Fee-for-carriage requires rebalance of regulatory system, independent broadcasters warn
TORONTO - Small, independent broadcasters are urging the federal regulator not to introduce a fee-for-carriage regime without taking steps to offset the potentially damaging impact on their business.
In a joint submission to the Canadian Radio-television and Telecommunications Commission (CRTC), the S-VOX group of companies, along with Stornoway Communications and Fairchild Television Ltd., called upon the CRTC to take into account the challenges facing small, independent broadcasters when considering the fee-for-carriage issue, and to rebalance regulatory support within the broadcasting system to ensure a more level playing field.
The Commission will hold a public hearing later this month to review the issue of fee-for-carriage, a proposed compensation arrangement whereby Canadian cable and satellite providers would be obliged to pay conventional, over-the-air broadcasters for their signals.
In their joint submission, the independents predict that cable and satellite providers (otherwise known as "broadcast distribution undertakings," or BDUs) will inevitably take steps to recover the costs of fee-for-carriage. And they may do so at the expense of specialty services operated by small, independent broadcasters.
According to the submission, BDUs may seek to reduce the wholesale fees paid to these specialty services, employing threats of punitive action that range from channel repositioning to the outright removal of channels.
The specialty channels licensed to independent broadcasters help to advance the goals of the Broadcasting Act "by adding to the diversity and comprehensiveness of Canadian programming and ensuring that Canadians have access to a variety of points of view on matters of public concern," the submission states. It adds, however, that small and independent broadcasters have little in the way of leverage or bargaining power at their disposal in negotiations with BDUs.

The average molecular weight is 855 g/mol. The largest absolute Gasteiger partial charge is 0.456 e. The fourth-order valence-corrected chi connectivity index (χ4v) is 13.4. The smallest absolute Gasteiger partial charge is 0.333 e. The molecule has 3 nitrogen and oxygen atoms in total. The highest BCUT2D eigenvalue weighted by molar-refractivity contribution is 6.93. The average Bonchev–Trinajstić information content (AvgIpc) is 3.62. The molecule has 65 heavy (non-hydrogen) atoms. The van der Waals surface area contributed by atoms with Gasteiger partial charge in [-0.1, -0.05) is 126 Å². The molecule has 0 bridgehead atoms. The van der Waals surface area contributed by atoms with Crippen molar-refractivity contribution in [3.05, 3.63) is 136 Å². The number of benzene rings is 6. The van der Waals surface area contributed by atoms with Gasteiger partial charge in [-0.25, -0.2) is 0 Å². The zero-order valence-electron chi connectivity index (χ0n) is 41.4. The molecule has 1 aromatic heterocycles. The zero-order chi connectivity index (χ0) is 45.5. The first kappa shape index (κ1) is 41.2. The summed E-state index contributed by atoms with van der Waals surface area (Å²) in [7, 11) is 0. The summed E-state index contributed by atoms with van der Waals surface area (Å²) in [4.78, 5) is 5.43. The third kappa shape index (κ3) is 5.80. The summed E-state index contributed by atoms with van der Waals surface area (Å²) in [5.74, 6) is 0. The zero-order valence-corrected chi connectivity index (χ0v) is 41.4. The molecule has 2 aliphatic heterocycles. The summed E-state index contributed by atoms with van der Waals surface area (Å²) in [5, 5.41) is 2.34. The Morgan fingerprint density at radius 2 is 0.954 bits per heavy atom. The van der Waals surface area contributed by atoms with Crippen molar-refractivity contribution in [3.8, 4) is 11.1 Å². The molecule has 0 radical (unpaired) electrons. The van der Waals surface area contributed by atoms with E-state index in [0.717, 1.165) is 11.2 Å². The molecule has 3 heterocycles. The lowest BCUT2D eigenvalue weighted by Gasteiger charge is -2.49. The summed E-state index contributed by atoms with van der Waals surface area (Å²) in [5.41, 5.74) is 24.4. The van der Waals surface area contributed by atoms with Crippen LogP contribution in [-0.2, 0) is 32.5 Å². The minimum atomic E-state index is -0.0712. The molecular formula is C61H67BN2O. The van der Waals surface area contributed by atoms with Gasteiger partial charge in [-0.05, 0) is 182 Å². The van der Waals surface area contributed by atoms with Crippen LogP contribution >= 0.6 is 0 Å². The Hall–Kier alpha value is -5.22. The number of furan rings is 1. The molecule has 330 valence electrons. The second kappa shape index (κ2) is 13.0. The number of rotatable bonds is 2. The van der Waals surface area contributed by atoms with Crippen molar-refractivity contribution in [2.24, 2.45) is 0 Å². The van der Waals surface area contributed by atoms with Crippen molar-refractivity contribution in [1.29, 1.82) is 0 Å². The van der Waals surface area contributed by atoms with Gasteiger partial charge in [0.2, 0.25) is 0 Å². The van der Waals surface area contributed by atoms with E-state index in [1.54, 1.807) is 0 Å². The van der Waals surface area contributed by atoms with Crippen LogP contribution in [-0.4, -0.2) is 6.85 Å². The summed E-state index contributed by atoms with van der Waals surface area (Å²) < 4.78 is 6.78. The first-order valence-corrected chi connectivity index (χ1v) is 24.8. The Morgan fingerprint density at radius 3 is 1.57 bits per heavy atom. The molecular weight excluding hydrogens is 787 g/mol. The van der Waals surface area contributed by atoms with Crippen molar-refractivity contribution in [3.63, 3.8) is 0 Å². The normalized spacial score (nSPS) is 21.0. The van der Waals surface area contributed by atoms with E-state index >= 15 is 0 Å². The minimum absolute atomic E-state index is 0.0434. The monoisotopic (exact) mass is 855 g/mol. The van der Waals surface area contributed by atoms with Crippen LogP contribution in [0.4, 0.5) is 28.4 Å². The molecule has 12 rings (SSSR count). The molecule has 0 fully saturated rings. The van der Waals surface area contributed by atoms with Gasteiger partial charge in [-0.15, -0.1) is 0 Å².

The submission notes that, in addition to fee-for-carriage, the Canadian TV industry faces a "tsunami" of potential changes that will adversely affect small, independent broadcasters.
The independents call on the CRTC to rebalance the system by reviewing and updating the regulatory framework for specialty services, and ensuring "better and more equitable access to distribution for small, independent Canadian services."
Among the measures recommended by the independents: barring BDUs from competing with broadcasters for commercial advertising revenues; maintaining the requirement for a preponderance of Canadian services in all channel packages offered by BDUs; maintaining a regulated wholesale fee for independent specialty services; and ensuring that the new VOD framework does not disadvantage linear broadcasters.
S-VOX (www.s-vox.com) is a diversified multimedia enterprise that offers high-quality television and digital content for individuals seeking spiritual awareness and personal growth. S-VOX properties include: VisionTV, Canada's multi-faith and multicultural television broadcaster, along with the digital television service One: the Body, Mind & Spirit channel and the local Joytv stations in Vancouver and Winnipeg.
Stornoway Communications (www.stornoway.com) are owners and operators of three specialty digital channels: ichannel, a public and social affairs issues channel; bpm:tv, Canada's Dance-Music Channel; and The Pet Network, a channel devoted to pet lovers of all ages.
Fairchild Television Ltd. (www.fairchildtv.com) is the leading Chinese-language specialty TV service, offering high quality general service content targeting the million-plus Chinese audience across Canada. Fairchild currently offers two channels: Fairchild Television in the Cantonese language, and Talentvision in Mandarin, Korean and Vietnamese.